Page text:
In a report to be released next week, Thursday April 15, 2004, the British charity Medical Foundation for the Care of Victims of Torture provides the first-ever substantial body of reliable evidence on the use of rape in the armed conflict in Chechnya. The report, entitled “Rape and Other Torture in the Chechnya Conflict,”1 is based on medical and psychological documentation of thirty-five asylum seekers from the Chechnya conflict at the Medical Foundation’s treatment centre in London, including sixteen men and nineteen women. During assessment and treatment, sixteen women and one man disclosed rape to clinicians at the Medical Foundation. In thirteen of these cases, the alleged perpetrators were Russian soldiers, in three cases they were said to beRussian police officers, and in one Chechen rebels. Of the seventeen rape victims, ten were Chechens, five of mixed Chechen-Russian parentage (including the woman who described being raped by Chechen fighters), and two were Russians. All rape survivors were interviewed by professionals with years of experience interviewing victims of rape and other forms of sexual violence. The Medical Foundation found their testimony reliable and consistent with that of other rape survivors.
Human rights groups have long suspected that sexual violence in the Chechnya conflict was widespread but have faced major difficulties documenting such cases due to the stigma attached to the issue. Indeed, the Medical Foundation found that more than half of the rape victims felt shame or stigma, even at a far distance from the abusive events, because of what they had endured. One female victim told the Medical Foundation said she had been insulted and physically attacked by a woman in her own community when it became known she had been raped.
In its report, the Medical Foundation also documents other forms of torture and ill-treatment, including repeated kicking, beating and burning. Its medical doctors have documented shoulder dislocations, fractures, and damaged kidneys. These reports are consistent with information on torture practices in Chechnya gathered by the other signatories to this statement.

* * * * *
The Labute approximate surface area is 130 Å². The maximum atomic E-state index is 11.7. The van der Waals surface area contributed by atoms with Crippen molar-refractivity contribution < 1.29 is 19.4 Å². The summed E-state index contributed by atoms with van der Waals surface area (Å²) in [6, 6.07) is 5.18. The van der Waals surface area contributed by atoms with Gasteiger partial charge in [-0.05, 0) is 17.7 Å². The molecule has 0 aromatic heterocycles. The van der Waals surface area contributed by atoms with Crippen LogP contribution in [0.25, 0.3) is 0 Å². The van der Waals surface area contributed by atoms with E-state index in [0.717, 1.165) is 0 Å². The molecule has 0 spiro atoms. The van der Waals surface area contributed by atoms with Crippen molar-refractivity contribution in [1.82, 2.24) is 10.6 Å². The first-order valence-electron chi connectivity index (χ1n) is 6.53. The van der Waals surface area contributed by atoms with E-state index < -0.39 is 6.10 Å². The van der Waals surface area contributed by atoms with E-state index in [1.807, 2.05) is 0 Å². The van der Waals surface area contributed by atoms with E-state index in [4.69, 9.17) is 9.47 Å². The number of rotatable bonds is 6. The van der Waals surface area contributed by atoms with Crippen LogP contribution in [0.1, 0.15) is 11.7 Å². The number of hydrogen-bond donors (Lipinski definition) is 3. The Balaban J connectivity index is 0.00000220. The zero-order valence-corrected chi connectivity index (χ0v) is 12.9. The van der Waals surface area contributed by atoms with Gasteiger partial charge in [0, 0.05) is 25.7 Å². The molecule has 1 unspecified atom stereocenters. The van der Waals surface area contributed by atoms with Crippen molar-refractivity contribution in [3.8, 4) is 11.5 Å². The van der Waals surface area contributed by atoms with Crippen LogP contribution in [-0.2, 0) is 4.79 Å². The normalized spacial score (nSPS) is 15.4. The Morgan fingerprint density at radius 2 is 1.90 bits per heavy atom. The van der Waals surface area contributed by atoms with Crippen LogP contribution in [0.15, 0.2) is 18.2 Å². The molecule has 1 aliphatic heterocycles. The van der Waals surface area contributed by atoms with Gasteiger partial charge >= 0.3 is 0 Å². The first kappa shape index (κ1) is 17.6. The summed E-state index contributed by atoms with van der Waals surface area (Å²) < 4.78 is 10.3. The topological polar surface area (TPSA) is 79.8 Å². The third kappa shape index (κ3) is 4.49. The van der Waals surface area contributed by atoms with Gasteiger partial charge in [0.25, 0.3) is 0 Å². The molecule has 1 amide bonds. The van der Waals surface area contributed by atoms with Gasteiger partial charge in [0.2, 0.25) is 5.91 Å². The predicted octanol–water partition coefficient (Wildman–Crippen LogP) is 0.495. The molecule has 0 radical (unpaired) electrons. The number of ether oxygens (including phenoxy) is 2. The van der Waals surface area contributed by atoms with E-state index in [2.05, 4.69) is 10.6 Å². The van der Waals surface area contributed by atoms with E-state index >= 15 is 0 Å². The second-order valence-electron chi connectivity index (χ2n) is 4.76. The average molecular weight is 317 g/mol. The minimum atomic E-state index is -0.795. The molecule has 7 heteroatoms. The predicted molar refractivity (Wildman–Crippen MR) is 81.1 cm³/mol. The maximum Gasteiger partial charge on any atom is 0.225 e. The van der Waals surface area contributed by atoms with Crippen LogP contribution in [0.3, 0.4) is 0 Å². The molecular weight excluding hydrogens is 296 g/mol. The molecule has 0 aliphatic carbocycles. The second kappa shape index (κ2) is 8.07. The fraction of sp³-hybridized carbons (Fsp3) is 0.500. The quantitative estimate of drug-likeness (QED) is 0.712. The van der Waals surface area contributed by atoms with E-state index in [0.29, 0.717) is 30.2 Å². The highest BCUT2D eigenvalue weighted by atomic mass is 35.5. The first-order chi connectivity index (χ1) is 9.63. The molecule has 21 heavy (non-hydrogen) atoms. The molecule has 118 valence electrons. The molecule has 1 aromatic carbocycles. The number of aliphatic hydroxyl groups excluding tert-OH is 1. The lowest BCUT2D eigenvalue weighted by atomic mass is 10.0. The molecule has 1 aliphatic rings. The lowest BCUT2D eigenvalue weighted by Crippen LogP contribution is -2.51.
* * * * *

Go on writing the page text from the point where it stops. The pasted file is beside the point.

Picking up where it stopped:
The Situation of Internally Displaced Persons
The Russian government continues to pressure thousands of internally displaced persons (IDPs) living in tent camps in Ingushetia into returning to Chechnya, ignoring their well-founded fears about the security situation there. The government has, for the most part, failed to fulfil promises to provide IDPs who wish to stay in Ingushetia with alternative accommodation there. Government-run temporary accommodation centers in Grozny, where many of the returnees end up living, are inadequate.
On 1 April, the government closed the Sputnik IDP camp—the fourth large tent camp in Ingushetia to be closed in six months. IDPs from the camp told Amnesty International, Human Rights Watch, and Memorial that Russian and Chechen officials had used a combination of threats and incentives to encourage them to return to Chechnya. They said officials promised them compensation for lost property should they return, and warned they would lose their right to humanitarian aid if they did not. They also said law enforcement officials threatened to plant bullets or narcotics on them if they did not leave. Researchers of Amnesty International, Human Rights Watch and Memorial found that similar carrot-and-stick tactics are now used in Satsita, the only remaining tent camp in Ingushetia.
Most IDPs forced out of the tent camps and back to Chechnya find shelter in so-called temporary accommodation centers (TACs). On visits to four temporary accommodation centers in Grozny in late March, Human Rights Watch and Memorial researchers found that the conditions at the TACs do not meet international standards. In each TAC, rooms were overcrowded with eight or more persons sharing a fourteen-square meter room designed for six. There was no running water or functioning sewage system in any of them, and humanitarian food supplies were said to be irregular and insufficient, as many of the IDPs said they did not receive aid from humanitarian agencies.